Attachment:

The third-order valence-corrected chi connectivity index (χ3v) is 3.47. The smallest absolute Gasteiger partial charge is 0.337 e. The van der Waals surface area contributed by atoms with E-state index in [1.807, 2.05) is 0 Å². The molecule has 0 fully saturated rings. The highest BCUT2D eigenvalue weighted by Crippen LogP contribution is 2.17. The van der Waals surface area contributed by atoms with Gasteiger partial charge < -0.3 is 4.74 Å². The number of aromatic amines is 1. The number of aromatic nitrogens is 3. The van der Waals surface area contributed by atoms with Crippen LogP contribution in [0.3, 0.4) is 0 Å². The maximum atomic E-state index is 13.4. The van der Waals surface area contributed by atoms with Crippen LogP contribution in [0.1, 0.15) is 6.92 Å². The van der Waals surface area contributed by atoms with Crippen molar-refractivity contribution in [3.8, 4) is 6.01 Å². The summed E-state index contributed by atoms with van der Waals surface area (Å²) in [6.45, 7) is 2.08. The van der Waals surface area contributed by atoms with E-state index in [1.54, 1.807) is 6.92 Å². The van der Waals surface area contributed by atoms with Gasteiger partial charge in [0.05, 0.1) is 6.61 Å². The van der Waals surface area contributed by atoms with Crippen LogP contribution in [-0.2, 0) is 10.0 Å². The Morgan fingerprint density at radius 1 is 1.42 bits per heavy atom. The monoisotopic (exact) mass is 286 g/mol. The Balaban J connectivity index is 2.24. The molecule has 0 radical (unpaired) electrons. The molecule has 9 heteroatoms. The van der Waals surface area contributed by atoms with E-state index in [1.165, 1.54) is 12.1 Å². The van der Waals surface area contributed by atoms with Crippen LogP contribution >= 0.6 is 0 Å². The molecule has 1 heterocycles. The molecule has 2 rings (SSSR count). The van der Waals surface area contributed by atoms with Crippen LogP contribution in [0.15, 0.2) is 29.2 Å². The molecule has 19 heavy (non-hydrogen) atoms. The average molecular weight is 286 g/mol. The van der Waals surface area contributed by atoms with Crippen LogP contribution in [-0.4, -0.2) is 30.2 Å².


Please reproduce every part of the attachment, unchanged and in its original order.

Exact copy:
The third-order valence-corrected chi connectivity index (χ3v) is 3.47. The smallest absolute Gasteiger partial charge is 0.337 e. The van der Waals surface area contributed by atoms with E-state index in [1.807, 2.05) is 0 Å². The molecule has 0 fully saturated rings. The highest BCUT2D eigenvalue weighted by Crippen LogP contribution is 2.17. The van der Waals surface area contributed by atoms with Gasteiger partial charge < -0.3 is 4.74 Å². The number of aromatic amines is 1. The number of aromatic nitrogens is 3. The van der Waals surface area contributed by atoms with Crippen LogP contribution in [0.3, 0.4) is 0 Å². The maximum atomic E-state index is 13.4. The van der Waals surface area contributed by atoms with Crippen LogP contribution in [0.1, 0.15) is 6.92 Å². The van der Waals surface area contributed by atoms with Crippen molar-refractivity contribution in [3.8, 4) is 6.01 Å². The summed E-state index contributed by atoms with van der Waals surface area (Å²) in [6.45, 7) is 2.08. The van der Waals surface area contributed by atoms with E-state index in [1.54, 1.807) is 6.92 Å². The van der Waals surface area contributed by atoms with Gasteiger partial charge in [0.05, 0.1) is 6.61 Å². The van der Waals surface area contributed by atoms with Crippen LogP contribution in [-0.2, 0) is 10.0 Å². The Morgan fingerprint density at radius 1 is 1.42 bits per heavy atom. The monoisotopic (exact) mass is 286 g/mol. The Balaban J connectivity index is 2.24. The molecule has 0 radical (unpaired) electrons. The molecule has 9 heteroatoms. The van der Waals surface area contributed by atoms with E-state index in [1.165, 1.54) is 12.1 Å². The van der Waals surface area contributed by atoms with Crippen LogP contribution >= 0.6 is 0 Å². The molecule has 1 heterocycles. The molecule has 2 rings (SSSR count). The van der Waals surface area contributed by atoms with Crippen LogP contribution in [0.15, 0.2) is 29.2 Å². The molecule has 19 heavy (non-hydrogen) atoms. The average molecular weight is 286 g/mol. The van der Waals surface area contributed by atoms with Crippen LogP contribution in [-0.4, -0.2) is 30.2 Å².